Employees need to continually reinvest in their futures, whether they qualify for government help or have to pay the tab on their own. Community colleges offer courses and certifications that can help keep career skills up to date. You can search for community colleges and other training programs through a Web site sponsored by the U.S. Department of Labor, www.careeronestop.org. The site links to a variety of valuable services, including searches for local one-stop career centers and state-run job banks.
Be the one to keep
You might be excused for thinking up-to-date skills and good performance will keep you employed. But that’s just the beginning of your labors, said Stephen Viscusi, author of the new book “Bulletproof Your Job: 4 Simple Strategies to Ride Out the Rough Times and Come Out on Top at Work” (Collins Business, $20). You need to make sure you are the employee the boss most wants to keep.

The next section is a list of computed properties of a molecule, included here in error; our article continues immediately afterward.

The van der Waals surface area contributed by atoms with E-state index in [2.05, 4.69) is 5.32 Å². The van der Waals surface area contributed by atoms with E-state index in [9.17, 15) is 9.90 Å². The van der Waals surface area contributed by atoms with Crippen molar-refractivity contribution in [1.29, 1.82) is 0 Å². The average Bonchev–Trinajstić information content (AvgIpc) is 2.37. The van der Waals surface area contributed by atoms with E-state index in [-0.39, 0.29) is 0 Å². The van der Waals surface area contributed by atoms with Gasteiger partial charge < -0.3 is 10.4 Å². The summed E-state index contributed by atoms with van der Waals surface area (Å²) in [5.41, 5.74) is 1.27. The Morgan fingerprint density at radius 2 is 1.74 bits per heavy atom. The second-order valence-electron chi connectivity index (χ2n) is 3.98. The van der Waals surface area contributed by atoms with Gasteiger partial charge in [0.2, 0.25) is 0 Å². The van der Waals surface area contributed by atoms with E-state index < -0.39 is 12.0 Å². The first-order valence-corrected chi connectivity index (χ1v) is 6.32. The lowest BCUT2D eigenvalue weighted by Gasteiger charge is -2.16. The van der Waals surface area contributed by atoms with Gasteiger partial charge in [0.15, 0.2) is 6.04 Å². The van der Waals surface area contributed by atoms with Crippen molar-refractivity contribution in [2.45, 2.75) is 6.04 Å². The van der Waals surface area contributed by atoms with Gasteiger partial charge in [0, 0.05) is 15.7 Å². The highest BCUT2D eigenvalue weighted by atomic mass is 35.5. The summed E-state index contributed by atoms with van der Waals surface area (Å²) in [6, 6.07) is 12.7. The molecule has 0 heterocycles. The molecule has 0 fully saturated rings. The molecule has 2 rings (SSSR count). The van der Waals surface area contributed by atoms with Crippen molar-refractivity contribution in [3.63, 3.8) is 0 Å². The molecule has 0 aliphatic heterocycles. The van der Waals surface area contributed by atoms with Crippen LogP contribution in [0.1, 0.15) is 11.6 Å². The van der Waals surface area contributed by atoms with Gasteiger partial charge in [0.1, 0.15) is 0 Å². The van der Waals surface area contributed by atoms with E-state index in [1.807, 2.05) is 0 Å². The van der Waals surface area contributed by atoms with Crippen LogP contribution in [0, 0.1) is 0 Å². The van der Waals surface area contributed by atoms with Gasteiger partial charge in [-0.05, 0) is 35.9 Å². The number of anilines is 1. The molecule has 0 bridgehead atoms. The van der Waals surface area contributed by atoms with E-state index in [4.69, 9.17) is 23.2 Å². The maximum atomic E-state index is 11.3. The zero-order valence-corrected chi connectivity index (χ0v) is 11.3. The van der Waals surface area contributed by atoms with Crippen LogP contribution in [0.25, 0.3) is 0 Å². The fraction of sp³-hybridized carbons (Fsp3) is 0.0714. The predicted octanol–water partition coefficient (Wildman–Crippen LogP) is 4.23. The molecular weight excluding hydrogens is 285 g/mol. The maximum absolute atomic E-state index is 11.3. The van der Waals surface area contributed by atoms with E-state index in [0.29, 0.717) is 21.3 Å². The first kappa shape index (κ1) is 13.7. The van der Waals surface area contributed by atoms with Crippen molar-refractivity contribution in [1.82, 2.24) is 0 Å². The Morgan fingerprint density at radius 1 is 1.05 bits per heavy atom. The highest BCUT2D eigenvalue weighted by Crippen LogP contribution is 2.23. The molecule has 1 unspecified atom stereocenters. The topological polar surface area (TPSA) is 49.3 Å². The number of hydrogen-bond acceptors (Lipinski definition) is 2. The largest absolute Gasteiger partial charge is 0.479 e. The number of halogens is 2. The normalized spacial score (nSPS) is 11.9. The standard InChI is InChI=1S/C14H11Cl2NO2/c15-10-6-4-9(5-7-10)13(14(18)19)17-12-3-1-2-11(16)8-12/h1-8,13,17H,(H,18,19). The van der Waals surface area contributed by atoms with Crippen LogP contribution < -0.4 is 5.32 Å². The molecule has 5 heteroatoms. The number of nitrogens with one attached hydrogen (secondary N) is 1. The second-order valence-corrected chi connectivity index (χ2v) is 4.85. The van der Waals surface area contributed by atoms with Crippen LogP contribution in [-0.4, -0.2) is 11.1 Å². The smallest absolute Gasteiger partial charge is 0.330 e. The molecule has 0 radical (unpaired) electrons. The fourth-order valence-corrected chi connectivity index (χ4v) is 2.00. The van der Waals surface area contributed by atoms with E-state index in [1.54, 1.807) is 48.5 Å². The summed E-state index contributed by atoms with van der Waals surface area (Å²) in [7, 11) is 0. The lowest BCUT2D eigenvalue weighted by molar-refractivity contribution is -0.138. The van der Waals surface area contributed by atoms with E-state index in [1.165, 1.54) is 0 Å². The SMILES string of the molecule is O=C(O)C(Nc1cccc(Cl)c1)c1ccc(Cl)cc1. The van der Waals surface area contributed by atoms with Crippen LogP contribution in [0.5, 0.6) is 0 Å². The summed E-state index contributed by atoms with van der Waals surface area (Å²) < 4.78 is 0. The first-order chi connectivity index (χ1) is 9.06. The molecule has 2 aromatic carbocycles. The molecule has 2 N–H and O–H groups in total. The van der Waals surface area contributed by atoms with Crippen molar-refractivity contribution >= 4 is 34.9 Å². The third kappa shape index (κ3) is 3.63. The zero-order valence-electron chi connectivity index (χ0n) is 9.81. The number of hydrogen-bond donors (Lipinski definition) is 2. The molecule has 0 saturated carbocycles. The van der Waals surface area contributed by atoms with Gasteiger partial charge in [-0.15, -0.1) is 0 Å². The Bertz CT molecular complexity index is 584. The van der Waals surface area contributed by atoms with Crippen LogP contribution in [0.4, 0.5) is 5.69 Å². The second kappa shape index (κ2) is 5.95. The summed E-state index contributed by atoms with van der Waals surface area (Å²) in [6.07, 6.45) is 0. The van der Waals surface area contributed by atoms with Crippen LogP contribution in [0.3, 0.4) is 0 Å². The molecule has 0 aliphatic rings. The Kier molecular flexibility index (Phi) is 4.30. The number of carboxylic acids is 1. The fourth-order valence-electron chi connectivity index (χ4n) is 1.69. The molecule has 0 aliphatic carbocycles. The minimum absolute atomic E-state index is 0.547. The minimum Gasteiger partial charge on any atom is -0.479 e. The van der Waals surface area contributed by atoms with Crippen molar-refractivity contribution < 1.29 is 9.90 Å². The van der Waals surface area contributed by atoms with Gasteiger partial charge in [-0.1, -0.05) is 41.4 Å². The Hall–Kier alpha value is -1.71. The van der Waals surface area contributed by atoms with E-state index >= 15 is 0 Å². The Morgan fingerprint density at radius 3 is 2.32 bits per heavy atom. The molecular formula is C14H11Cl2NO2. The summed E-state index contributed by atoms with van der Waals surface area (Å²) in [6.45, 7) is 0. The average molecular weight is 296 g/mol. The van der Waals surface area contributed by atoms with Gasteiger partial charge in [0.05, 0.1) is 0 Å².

Viscusi said some high performers are also high-maintenance divas, tolerated despite the headaches they cause. The guy who grouses all the time or doesn’t get along with others? He’s first to go. “They’ve been wanting to get rid of him. They’ve been looking for an excuse,” said Viscusi, who runs a headhunting business for the interior-furnishings industry.
In sometimes crude terms, his book spells out the particulars of effective ingratiation. “It’s all about creating the illusion of working hard and getting along with your boss, and a little old-fashioned … brown-nosing,” he said.
His four-part strategy — be visible, be easy, be useful, be ready — is equal parts Mom and Machiavelli. It’s not always what you want to hear.